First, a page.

Chatbot Therapy

Chatbot Therapy
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As a person who regularly deals with anxiety, I found this post interesting. Honestly, I did not listen to the podcast, but I read through some of the supporting materials. I have never thought about the use of a chatbot for helping mental health patients deal with issues. I think there is benefit to having someone physically assist someone who is dealing with psychiatric issues, but I also know that many people find value in writing journals or diaries, which are less interactive in nature than a chatbot would be. So, I do think there is some merit to this practice of using specially designed chatbots for mental health. I have met with psychologists and psychiatrists for my anxiety in the past. I would have to admit that the most therapeutic aspect of my time with these professionals has been sharing experiences and having simple conversations. Through these conversations, the therapists are able to determine possible causes to my issues and offer some solutions that may or may not correct the underlying problem.

While I have not dealt with depression to date, I am unable to speak to that particular health concern, but I can imagine that this sort of therapy might be beneficial at least as part of a larger prescription for even that type of concern. Sometimes, we just need someone to listen. With the implementation of a bot designed for this use case, one might derive some of the same benefits as though they were sitting on a therapist’s couch, as it were. In recent years, telemedicine services have started to offer mental health coverage as well as their standard medicine. This is not much different than that, albeit that there is no actual person on the other end. Or is there? Certainly, it was a human who programmed these bots in order for them to provide an expected result. These programmers, and medical professionals, designed the service to operate in such a way as if there were actually a human on the other end. One might imagine that a lot of thought has gone into these services such that the bot would be able to communicate the appropriate messages given a particular medical experience.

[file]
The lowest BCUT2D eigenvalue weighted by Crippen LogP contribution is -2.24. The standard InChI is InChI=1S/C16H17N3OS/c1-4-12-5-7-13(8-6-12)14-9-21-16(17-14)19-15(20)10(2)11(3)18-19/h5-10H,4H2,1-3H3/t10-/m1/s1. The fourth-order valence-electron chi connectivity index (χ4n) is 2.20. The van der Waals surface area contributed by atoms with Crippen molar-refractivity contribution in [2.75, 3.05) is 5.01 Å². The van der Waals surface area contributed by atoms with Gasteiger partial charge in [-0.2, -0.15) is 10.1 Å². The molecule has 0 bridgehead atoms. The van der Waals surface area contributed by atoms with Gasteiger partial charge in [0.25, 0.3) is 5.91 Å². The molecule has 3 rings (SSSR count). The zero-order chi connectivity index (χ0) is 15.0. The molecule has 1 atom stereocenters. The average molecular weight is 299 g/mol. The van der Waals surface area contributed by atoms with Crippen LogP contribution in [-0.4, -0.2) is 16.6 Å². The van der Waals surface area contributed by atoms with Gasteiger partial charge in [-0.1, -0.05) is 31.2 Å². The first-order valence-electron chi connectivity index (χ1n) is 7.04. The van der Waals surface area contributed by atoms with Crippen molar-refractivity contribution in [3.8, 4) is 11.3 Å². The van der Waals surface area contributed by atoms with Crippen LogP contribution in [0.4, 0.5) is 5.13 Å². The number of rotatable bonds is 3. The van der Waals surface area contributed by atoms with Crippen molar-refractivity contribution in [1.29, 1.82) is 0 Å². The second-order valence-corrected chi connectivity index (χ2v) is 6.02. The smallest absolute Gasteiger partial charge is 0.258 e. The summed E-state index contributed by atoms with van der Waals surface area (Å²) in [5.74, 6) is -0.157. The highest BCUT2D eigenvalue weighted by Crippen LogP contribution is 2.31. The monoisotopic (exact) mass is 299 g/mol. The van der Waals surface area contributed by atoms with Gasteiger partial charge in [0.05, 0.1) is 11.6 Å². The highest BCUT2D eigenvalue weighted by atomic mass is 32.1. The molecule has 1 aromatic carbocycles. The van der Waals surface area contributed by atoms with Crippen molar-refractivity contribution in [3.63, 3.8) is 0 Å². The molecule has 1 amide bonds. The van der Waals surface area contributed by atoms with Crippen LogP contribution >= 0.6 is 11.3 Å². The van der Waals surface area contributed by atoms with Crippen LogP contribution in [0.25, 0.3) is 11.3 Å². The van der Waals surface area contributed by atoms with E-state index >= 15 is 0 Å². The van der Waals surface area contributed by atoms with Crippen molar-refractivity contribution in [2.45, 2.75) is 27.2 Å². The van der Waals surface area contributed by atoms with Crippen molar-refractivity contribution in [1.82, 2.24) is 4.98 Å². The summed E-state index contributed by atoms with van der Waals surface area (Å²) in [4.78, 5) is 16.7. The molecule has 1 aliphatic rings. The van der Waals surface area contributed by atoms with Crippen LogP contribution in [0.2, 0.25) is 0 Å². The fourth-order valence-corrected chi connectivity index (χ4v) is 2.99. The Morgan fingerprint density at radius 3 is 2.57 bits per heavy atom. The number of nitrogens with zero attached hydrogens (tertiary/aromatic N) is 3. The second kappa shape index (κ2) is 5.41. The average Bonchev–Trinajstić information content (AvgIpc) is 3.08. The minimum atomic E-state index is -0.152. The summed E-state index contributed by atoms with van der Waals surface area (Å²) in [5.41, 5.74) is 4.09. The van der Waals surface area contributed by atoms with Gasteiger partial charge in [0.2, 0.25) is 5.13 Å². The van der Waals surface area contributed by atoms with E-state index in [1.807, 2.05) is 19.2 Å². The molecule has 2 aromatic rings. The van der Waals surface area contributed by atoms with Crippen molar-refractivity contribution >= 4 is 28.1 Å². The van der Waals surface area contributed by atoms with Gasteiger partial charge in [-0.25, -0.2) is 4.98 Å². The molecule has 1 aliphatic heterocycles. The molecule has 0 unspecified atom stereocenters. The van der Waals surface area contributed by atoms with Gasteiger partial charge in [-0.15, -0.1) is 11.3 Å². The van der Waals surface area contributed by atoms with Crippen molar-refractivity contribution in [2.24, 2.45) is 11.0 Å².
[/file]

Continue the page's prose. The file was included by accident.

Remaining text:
What time must go into something like this. For medical professionals to calculate the types of issues that a patient might have and respond appropriately through pre-defined scripts. I would imagine that there is some pretty amazing machine learning behind the scenes of such projects that would provide the most life-like experience possible for the patients. However, listening and speaking are not the only task for these bots. They must be able to determine the state of one’s well-being in order to provide any relevant therapy. Through sentiment gathered from textual conversation, these systems might be able to determine how happy or sad someone is, but could they capture a dark or sinister vibe from a patient? I assume that would be an almost impossible task. To that end, it must be that these services are better for some mental health issues than others. I wonder how many people would be willing to trust their mental health medicine to a machine? It seems we are willing to turn over a lot of functions to machines these days, but would we trust them with our minds?

I would be interested in hearing from our readers about how many of them would use such a service. For anxiety, I might be willing to try it out and see if there is any real benefit. Would you? Please provide your thoughts in the comments below.

Author: Phil

Phil Williams is an engineer with around 20 years of information technology industry experience with past focus areas in security, performance, and compliance monitoring and reporting. Phil is a husband, father of 6 children, and an avid geek who loves building computers, gaming, and gadgets. He has an undergraduate degree in general IT sciences and has worked with the US Government as a contractor for over 20 years. He is now in a security solutions advisory role for a large vendor supporting commercial and enterprise customers.

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